ram-prasad-bismil


Contribution to the Kakori Conspiracy


The Kakori Conspiracy, also known as the Kakori Train Robbery, was a daring act of resistance against British colonial rule orchestrated by members of the Hindustan Republican Association (HRA) on August 9, 1925. The revolutionaries, including Ram Prasad Bismil, targeted a train carrying government funds near Kakori, a town in present-day Uttar Pradesh. The objective was to obtain funds to finance the revolutionary activities of the HRA.

The significance of the Kakori Conspiracy lies in its demonstration of the revolutionary spirit and determination of Indian freedom fighters to challenge British authority through bold and direct action. It captured the imagination of the Indian masses and inspired widespread support for the nationalist cause, while also drawing attention to the injustices perpetuated by the colonial regime.

Ram Prasad Bismil played a crucial role in planning and executing the Kakori Conspiracy. As one of the key leaders of the HRA, Bismil was instrumental in conceptualizing the plan to rob the train carrying government funds. Along with his comrades, including Ashfaqulla Khan, Chandrashekhar Azad, and others, Bismil meticulously planned the operation, considering various logistical challenges and security measures.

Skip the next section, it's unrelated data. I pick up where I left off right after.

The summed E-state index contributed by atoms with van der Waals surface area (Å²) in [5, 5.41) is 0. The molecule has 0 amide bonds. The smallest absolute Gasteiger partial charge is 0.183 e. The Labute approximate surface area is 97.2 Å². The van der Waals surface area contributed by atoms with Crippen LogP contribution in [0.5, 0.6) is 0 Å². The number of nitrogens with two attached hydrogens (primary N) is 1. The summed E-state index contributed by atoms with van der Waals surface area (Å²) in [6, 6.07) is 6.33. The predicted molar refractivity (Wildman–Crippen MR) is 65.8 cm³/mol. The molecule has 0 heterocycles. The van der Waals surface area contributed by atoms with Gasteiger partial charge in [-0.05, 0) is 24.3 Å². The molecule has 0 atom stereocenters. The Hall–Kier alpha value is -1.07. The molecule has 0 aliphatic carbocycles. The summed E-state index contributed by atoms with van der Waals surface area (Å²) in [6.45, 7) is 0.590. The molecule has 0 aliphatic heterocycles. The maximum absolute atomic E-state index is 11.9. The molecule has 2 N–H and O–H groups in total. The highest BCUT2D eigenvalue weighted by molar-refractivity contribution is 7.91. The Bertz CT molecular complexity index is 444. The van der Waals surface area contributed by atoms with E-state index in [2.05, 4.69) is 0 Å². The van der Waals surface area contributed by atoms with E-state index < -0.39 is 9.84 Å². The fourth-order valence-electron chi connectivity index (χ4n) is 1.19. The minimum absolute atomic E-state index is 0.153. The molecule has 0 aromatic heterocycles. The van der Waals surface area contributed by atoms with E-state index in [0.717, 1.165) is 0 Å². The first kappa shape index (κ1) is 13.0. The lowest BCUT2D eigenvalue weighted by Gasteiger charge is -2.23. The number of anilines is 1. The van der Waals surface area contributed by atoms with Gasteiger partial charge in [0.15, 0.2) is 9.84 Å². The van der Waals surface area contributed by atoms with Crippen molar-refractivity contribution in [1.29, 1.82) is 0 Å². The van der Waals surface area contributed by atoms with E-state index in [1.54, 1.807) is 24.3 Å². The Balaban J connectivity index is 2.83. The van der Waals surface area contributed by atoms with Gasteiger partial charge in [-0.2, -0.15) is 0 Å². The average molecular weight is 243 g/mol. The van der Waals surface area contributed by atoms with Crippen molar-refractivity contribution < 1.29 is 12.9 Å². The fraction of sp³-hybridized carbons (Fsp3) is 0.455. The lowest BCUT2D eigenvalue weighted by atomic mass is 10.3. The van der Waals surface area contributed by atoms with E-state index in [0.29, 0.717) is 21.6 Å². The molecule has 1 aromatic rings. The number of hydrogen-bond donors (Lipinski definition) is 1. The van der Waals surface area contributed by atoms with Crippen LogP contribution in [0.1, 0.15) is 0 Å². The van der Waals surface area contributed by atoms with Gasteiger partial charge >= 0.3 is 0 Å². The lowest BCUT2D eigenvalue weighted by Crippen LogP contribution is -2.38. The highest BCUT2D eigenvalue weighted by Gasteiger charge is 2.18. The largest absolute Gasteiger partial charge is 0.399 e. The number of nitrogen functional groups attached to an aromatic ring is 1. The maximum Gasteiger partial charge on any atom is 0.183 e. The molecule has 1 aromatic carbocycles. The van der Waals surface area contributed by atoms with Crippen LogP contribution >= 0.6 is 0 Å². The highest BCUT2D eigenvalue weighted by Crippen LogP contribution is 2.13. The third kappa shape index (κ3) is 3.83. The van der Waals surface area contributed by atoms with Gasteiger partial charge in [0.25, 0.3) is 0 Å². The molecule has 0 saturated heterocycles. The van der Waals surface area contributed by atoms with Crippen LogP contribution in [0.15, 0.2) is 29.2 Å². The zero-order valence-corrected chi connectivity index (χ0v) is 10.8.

On the night of August 9, 1925, Bismil and his associates carried out the daring train robbery near Kakori, successfully intercepting the train and seizing the funds. Despite facing stiff resistance from the authorities, the revolutionaries managed to escape with the funds, although some were eventually captured and faced trial.

Literary Contributions


Aside from being a revolutionary leader, Ram Prasad Bismil was also a prolific poet and writer. His literary talents allowed him to express his deep-seated patriotism, ideals, and aspirations for a free India. Bismil's poetry often served as a medium to inspire and mobilize people towards the cause of independence. His verses were imbued with themes of nationalism, social justice, and the spirit of sacrifice, resonating deeply with his fellow freedom fighters and the wider Indian populace.

 Bismil published a pamphlet titled Deshvasiyon ke nam sandesh (A message to my countrymen). While living underground, he translated some of Bengali books viz. Bolshevikon Ki Kartoot ( The Bolshevik's programme) and Yogik Sadhan (of Arvind Ghosh). Beside these a collection of poems Man Ki Lahar ( A sally of mind) and Swadeshi Rang was also written by him.